explicit T::T(Args...);

auto concept ExplicitConstructible<typename T, typename... Args>
 : HasExplicitConstructor<T, Args...>, NothrowDestructible<T>
{ }

We should then use ExplicitConstructible as the requirement for all emplace_xxx() member functions.

For coherence and consistency with the similar concepts Convertible/ExplicitlyConvertible, we might also consider changing Constructible to:

auto concept Constructible<typename T, typename... Args>
 : HasConstructor<T, Args...>, ExplicitConstructible<T, Args...>
{ }

Moreover, all emplace-related concepts in [container.concepts] should also use ExplicitConstructible instead of Constructible in the definitions of their axioms. In fact the concepts in [container.concepts] should be corrected even if the issue is not accepted.

On the other hand, if the issue is not accepted, the scoped allocator adaptors should be fixed because the following code:

template <typename T> using scoped_allocator = scoped_allocator_adaptor<allocator<T>>;

vector<shared_ptr<int>, scoped_allocator<shared_ptr<int>>> v;
v.emplace_back(new int); // ops! doesn't compile

doesn't compile, as the member function construct() of the scoped allocator requires non-explicit constructors through concept ConstructibleWithAllocator. Fixing that is not difficult but probably more work than it's worth and is therefore, IMHO, one more reason in support of the complete removal of scoped allocators.

[ 2009-06-09 Alan adds: ]

I reopened this issue because I did not think that these National Body comments were adequately addressed by marking them NAD. My understanding is that something can be marked NAD if it is clearly a misunderstanding or trivial, but a substantive issue that has any technical merit requires a disposition that addresses the concerns.

The notes in the NB comment list (US 65 & US 74.1) say that:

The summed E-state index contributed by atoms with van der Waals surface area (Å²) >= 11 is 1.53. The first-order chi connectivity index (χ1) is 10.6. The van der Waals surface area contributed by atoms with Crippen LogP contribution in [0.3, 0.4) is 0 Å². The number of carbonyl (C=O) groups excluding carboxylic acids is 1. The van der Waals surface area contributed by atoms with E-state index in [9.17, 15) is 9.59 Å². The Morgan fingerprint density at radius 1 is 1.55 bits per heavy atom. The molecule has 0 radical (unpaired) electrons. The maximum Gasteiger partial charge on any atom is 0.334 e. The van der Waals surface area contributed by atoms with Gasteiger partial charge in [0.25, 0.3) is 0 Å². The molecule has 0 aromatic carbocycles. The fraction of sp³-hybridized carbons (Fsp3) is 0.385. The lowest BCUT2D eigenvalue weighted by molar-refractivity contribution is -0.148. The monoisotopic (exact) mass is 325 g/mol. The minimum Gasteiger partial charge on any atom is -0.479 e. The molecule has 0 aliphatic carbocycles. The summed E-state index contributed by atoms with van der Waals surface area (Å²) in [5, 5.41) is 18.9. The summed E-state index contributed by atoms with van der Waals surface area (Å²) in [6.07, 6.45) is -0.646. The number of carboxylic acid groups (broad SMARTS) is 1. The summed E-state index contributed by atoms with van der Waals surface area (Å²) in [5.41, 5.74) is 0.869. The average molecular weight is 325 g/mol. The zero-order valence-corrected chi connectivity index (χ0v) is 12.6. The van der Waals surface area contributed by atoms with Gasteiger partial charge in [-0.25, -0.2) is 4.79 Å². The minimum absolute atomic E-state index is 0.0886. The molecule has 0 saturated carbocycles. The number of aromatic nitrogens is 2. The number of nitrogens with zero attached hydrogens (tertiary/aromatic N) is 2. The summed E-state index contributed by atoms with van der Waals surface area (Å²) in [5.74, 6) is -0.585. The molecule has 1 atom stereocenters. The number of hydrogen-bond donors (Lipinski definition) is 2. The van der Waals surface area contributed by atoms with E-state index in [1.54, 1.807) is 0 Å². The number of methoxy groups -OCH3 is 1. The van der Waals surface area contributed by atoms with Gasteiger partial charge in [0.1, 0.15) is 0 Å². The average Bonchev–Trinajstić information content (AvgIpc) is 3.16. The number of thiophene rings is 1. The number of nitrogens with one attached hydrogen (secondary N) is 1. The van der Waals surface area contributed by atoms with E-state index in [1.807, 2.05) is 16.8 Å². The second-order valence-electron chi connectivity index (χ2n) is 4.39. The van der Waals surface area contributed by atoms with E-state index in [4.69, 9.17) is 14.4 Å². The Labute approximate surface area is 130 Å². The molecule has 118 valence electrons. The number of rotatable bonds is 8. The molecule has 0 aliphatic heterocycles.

1. this issue has not introduced any new arguments not previously discussed,
  2. the vote (4-9-3) was not a consensus for removing scoped allocators,
  3. the issue is resolved by N2840.

My opinion is:

  1. there are new arguments in both comments regarding concepts (which were not present in the library when the scoped allocator proposal was voted in),
  2. the vote was clearly not a consensus for removal, but just saying there was a vote does not provide a rationale,
  3. I do not believe that N2840 addresses these comments (although it does many other things and was voted in with strong approval).

My motivation to open the issue was to ensure that the NB comments were adequately addressed in a way that would not risk a "no" vote on our FCD. If there are responses to the technical concerns raised, then perhaps they should be recorded. If the members of the NB who authored the comments are satisfied with N2840 and the other disposition remarks in the comment list, then I am sure they will say so. In either case, this issue can be closed very quickly in Frankfurt, and hopefully will have helped make us more confident of approval with little effort. If in fact there is controversy, my thought is that it is better to know now rather than later so there is more time to deal with it.

[ 2009-10 Santa Cruz: ]

NAD EditorialResolved. Addressed by N2982.

Proposed resolution:


Scoped allocators have been revised significantly.